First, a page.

Installing Locking Devices on Fire Doors

Dealing with Fire Doors is a critical activity of locksmiths especially when deploying access control. This is because converting the means of how the door locks and unlocks will be changed from a strictly mechanical operation to one which will involve...


As the training agency for the Perfect Raceway, this question is asked a lot in the classes by the installers. We do not cover installer fees for drilling a raceway in the door.

Does the Perfect Raceway installer typically contract to the end-user, the door supplier or the integrator?

The installer would be able to contract to anyone for their services. Since the installer could be an employee for a building owner, door supplier / integrator or locksmith shop, contracts likely involve any of the entities you mention.

What would be the alternative process to doing a perfect raceway, and how would the expense compare?

An alternative to the personnel certification under the Perfect Raceway Program is to contact the listing agency whose label appears on the fire door and arrange for a field visit to review the raceway field modification. I have heard costs for the listing agency to conduct a field audit can run from $1000 and up depending on how many doors, travel and living costs, travel time for the listing agency personnel, label fees etc.

I see where there is also a list of door inspectors, and for my state (VA), they are not the same entities as on the installer list. How come?

Intertek has two independent programs for the fire door inspectors and the raceway installers. Interested persons can apply to one or both programs.

What is the program to be an inspector, and will this certification and perfect raceway certification be relevant when NFPA 80 2010 is adapted?

For the Intertek fire door inspector program, the student needs to pass the DHI FDAI class and apply to Intertek to be in the personnel certification program for fire door inspectors. Both programs are relevant to NFPA 80 2010.

Are there alternate programs for these installations/certifications?

Raceway Programs--The Intertek Perfect Raceway Program is the only program of its type to my knowledge at this time.

Fire Door Inspector Program--There are a couple of programs for fire door inspection. The Intertek/DHI program alluded to above and the IFDIA (International Fire Door Inspector Association) accredited curriculum and certification program. Both of these programs are being recognized by the AHJ community.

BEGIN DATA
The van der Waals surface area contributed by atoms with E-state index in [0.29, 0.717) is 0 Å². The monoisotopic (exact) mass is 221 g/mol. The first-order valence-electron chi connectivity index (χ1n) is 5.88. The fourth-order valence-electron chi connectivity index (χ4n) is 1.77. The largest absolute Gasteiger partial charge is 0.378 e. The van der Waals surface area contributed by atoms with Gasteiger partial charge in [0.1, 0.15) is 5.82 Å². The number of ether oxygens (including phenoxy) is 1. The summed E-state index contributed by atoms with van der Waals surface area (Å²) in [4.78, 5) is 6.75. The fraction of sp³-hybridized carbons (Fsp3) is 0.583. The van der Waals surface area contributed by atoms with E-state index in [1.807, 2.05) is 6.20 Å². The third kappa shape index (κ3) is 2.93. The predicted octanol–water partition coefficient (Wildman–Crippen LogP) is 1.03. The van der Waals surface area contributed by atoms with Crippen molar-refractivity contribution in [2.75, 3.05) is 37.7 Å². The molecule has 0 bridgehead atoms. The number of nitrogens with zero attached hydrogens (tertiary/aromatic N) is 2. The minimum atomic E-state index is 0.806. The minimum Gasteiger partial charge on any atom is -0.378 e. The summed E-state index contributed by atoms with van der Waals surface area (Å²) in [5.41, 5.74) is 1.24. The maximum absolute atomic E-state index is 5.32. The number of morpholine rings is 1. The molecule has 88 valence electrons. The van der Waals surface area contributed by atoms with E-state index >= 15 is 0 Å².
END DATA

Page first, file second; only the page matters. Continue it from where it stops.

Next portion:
How can I determine if my perfect raceway will be acceptable to the AHJ, and where more than one AHJ may have jurisdiction, to the AHJs?

Contact the AHJ and provide information on the program. In the three years I have been the training agency for this program, I have not heard of an instance where the Perfect Raceway program was not accepted by the AHJ. Intertek is a nationally recognized listing and testing agency and their programs are accepted by all jurisdictions that I know of. The AHJ can contact Intertek if they have specific questions.

I’ve heard that adaptation of these codes by municipalities may not be timely or universal, making inspector and Perfect Raceway certifications low priority, and the ROI difficult to project. Is that correct?

Fire Door Inspections are tied into the adoption of the 2009 IFC. The annual fire door inspections are covered in the NFPA 80 2007 edition and a jurisdiction would need to adopt the 2009 IFC to enforce this valuable inspection since this version of the code references the 2007 edition of NFPA 80. Jurisdictions that have adopted a prior year to the 2009 IFC, such as the 2003 or 2006 IFC do not have the annual fire door inspection requirement. Of course jurisdictions can add amendments to their code and require or not require annual fire door inspections.

The Perfect Raceway is an alternative to listing agency field audits to evaluate a raceway drilled into a fire door. The Perfect Raceway would have an immediate ROI for any company that modifies doors and does not wish to engage a listing agency field audit to determine the raceway does not adversely affect the fire rating. A lot of raceways are being installed without listing agency review which in my opinion creates a situation where the fire door rating may be in question and possibly the voiding of the fire door label.

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